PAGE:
Originally printed on July 15, 1980, the day of the original modern moose hunt permit lottery. Edited for this printing.
Today’s Moose Tuesday and the night of Maine’s first public drawing to determine who will legally hunt the state’s largest game animal, the initial foot-mark on a trail leading to the first Maine moose hunt in 45 years.
Exactly 32,269 people have paid a preliminary $5 fee to participate in the drawing, hoping to get their names pulled from a revolving receptacle and be on the road toward participating in the five-day hunt, Sept. 22 through 27.
The drawing will attract heavy media attention and be telecast starting at 7:30 p.m. on the Maine Public Broadcasting Network.
Few subjects involving Maine’s out-of-doors brews more conversation and controversy than the idea of a legal moose hunt. For example, within the past fortnight a petition was forwarded to [DIFW] Commissioner Glenn H. Manuel from 317 signers asking that certain sections in the Greenville-Rockwood-Kokadjo country be declared off-limits to moose hunting.
Others dislike the idea because of anti-hunting feelings.
LET THEM alone. Let Nature take its course. That is the cry frequently leveled by various groups and individuals.
The statement is made sometimes by anti-hunters who think hunting should be banned as an anachronistic practice no longer appropriate in modern society.
Current anti-hunting action in Maine is somewhat complex, ranging from simple ignorance of wildlife and environmental factors affecting it, to a seemingly deliberate disregard whose sole trust is against hunting with no additional supportive action that can be construed as pro-wildlife.
Wildlife scientists, after nearly 14 years of study and research, place the state’s moose population at approximately 20,000 animals.
About one-third of the state’s moose range will be opened to hunting in the Sept. 22-27 hunting period. Open will be the area north of the Canadian-Pacific Railroad main line tracks running from Vanceboro west, through Danforth, Mattawamkeag, Brownville Junction, Greenville, Jackman to the Maine-Quebec International Boundary.
WHEN the bottom line turns up, the 700 names plucked from the 32,269 tonight will have made a sizeable cash investment.
Once a reader’s name has been drawn, he or she must by law purchase a current 1980 hunting license, a $9.50 tab added to the $5 application. Sometime before Sept. 1, an additional fee of $10 must be made to acquire the moose permit. Up to this point, the tab has climbed to $24.50 and if one is successful in killing a moose, there’s the matter of another $10 registration fee making the total outlay $34.50.
The last moose hunt occurred in 1935. Knox, Waldo and Lincoln counties, a three-day hunt that saw some 1,191 hunters take down 37 bulls. This one was a bulls-only hunt; the one to be held Sept. 22-27, 1980, one moose of either sex, bull or cow.
Tonight’s public drawing at the Bangor Civic Center has all the earmarks of being a “media event,” though in all the planning, which goes back nearly one year, the coverage and telecast plans never have been tooled as a media production.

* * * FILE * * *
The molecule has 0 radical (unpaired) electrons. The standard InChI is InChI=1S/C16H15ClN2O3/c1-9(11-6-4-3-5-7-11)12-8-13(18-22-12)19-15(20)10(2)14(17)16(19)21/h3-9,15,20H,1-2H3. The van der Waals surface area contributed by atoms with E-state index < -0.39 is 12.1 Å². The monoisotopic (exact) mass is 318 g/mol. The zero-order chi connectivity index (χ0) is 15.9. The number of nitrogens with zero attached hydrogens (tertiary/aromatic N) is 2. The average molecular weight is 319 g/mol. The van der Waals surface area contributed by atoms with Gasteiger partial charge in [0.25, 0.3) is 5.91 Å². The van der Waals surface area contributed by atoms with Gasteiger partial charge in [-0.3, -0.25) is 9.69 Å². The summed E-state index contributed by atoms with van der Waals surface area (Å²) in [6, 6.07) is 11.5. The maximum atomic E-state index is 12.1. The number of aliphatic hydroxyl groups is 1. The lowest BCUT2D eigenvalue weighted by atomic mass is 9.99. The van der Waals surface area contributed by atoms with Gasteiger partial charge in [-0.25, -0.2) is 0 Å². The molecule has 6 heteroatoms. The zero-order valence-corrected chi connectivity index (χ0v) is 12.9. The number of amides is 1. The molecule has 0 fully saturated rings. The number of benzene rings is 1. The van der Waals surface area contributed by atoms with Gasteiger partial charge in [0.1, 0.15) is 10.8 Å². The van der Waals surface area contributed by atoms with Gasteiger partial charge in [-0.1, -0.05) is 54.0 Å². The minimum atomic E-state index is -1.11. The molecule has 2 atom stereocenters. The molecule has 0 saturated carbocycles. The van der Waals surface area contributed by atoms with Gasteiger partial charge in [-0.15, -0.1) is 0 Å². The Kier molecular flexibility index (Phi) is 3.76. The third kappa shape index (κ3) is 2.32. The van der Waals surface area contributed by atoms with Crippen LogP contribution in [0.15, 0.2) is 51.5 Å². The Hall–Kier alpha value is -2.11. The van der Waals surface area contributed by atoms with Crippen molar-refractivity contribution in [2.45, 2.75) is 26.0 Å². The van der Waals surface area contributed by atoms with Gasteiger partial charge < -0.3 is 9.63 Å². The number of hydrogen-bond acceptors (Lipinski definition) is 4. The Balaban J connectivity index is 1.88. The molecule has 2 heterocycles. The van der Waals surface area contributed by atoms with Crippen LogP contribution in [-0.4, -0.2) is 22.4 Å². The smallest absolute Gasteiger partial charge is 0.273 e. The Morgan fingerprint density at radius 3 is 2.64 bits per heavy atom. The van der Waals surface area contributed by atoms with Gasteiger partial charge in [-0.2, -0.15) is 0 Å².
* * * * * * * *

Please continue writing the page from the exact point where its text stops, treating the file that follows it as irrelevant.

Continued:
Months ago, recognizing the huge interest for, and against the proposed 1980 moose hunt, I seized on the idea of filming the drawing and making it a Woods ‘n’ Waters PBS television program.
This would have been nothing more than a 28½-minute showing, a token effort considering 700 names must be drawn from the receptacle holding the applications. All the same, even if 28½ minutes, I believed, a telecast would prove that this was an honest-to-goodness endeavor and in some small fashion blunt oft-heard charges of a “crooked drawing,” “strictly for the Augusta politicians,” or, “Manuel’ll give the permits to his friends.”
I approached Commissioner Manuel and told him what I had in mind with respect to preparing a Woods ‘n’ Waters program.
“Great,” responded Manuel, “but why not go all the way and televise the entire drawing? If we could put the drawing into every Maine home, I feel the affair would convince citizens that this is a one-hundred percent fair effort.”
The next move was a conference with Gen. Mgr. Ed Winchester and his staff at the Maine Public Broadcasting Network.
Lawyers checked the fine print to ascertain that the public drawing was in the public interest. That ruling was affirmative.
So rather than a 28½-minute Woods ‘n’ Waters program, the decision was made to televise the entire drawing. The telecast will be done exactly as any network would present a hockey, football or tennis match. Other than interviews with Manuel, Chief Warden Alanson B. Noble, Outdoor Editor Gene Letourneau, Dr. Lowell Barnes, Jim McBrearity, Francis Dunn, et. Al., the entire production will take on the air of a straight-as-a-string news production.
The hard news from the public grab-bag will be the name of the first individual franchised to purchase a Maine license and hunt moose in 45 years.
After the initial name has been drawn and identified, it’ll simply be a matter of reaching and pulling 699 others, identifying the individual and the name of the party designated to participate in the fall chase as a “permittee.”
What you have really is a three-hour or more drawing of 700 applicants from an outpouring of 32,269 Maine residents and their partners who hope to take part in the hunt.
Otherwise, if you’re expecting something more exciting than a three-hour beano game, you’re on the wrong channel.
Your second choice will be the Republican Convention from Joe Louis Arena in striking city, Detroit.
TONIGHT’S do at the Bangor Civic Center, if you’re one who feels it is more fun being there than sitting in your living room theater, amounts to an open invitation to the public.
Since admission is free, it’s a buy not usually offered at the municipal architecture nor on the Bass Park grounds.